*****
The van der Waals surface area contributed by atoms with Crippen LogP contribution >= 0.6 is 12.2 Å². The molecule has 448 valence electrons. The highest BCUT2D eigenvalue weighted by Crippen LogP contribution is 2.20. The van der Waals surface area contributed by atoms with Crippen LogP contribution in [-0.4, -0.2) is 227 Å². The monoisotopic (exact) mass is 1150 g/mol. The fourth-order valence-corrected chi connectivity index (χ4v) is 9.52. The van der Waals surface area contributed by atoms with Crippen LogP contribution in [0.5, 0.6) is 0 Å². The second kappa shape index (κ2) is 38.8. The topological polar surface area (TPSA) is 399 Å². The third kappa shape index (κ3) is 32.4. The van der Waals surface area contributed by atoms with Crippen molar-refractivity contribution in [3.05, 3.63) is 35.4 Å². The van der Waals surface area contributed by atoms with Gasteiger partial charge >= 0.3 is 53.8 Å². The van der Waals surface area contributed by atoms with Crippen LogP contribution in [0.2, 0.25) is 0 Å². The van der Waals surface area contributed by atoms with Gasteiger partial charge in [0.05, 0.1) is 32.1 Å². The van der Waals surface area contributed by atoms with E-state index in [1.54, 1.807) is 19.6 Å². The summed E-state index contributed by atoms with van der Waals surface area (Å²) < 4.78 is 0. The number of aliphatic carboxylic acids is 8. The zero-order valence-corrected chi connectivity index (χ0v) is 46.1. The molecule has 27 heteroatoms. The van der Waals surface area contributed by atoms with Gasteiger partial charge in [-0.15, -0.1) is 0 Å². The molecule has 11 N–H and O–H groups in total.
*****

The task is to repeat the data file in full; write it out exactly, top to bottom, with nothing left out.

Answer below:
The van der Waals surface area contributed by atoms with Crippen LogP contribution >= 0.6 is 12.2 Å². The molecule has 448 valence electrons. The highest BCUT2D eigenvalue weighted by Crippen LogP contribution is 2.20. The van der Waals surface area contributed by atoms with Crippen LogP contribution in [-0.4, -0.2) is 227 Å². The monoisotopic (exact) mass is 1150 g/mol. The fourth-order valence-corrected chi connectivity index (χ4v) is 9.52. The van der Waals surface area contributed by atoms with Crippen LogP contribution in [0.5, 0.6) is 0 Å². The second kappa shape index (κ2) is 38.8. The topological polar surface area (TPSA) is 399 Å². The third kappa shape index (κ3) is 32.4. The van der Waals surface area contributed by atoms with Crippen molar-refractivity contribution in [3.05, 3.63) is 35.4 Å². The van der Waals surface area contributed by atoms with Gasteiger partial charge >= 0.3 is 53.8 Å². The van der Waals surface area contributed by atoms with Crippen LogP contribution in [0.2, 0.25) is 0 Å². The van der Waals surface area contributed by atoms with Gasteiger partial charge in [0.05, 0.1) is 32.1 Å². The van der Waals surface area contributed by atoms with E-state index in [1.54, 1.807) is 19.6 Å². The summed E-state index contributed by atoms with van der Waals surface area (Å²) < 4.78 is 0. The number of aliphatic carboxylic acids is 8. The zero-order valence-corrected chi connectivity index (χ0v) is 46.1. The molecule has 27 heteroatoms. The van der Waals surface area contributed by atoms with Gasteiger partial charge in [-0.15, -0.1) is 0 Å². The molecule has 11 N–H and O–H groups in total.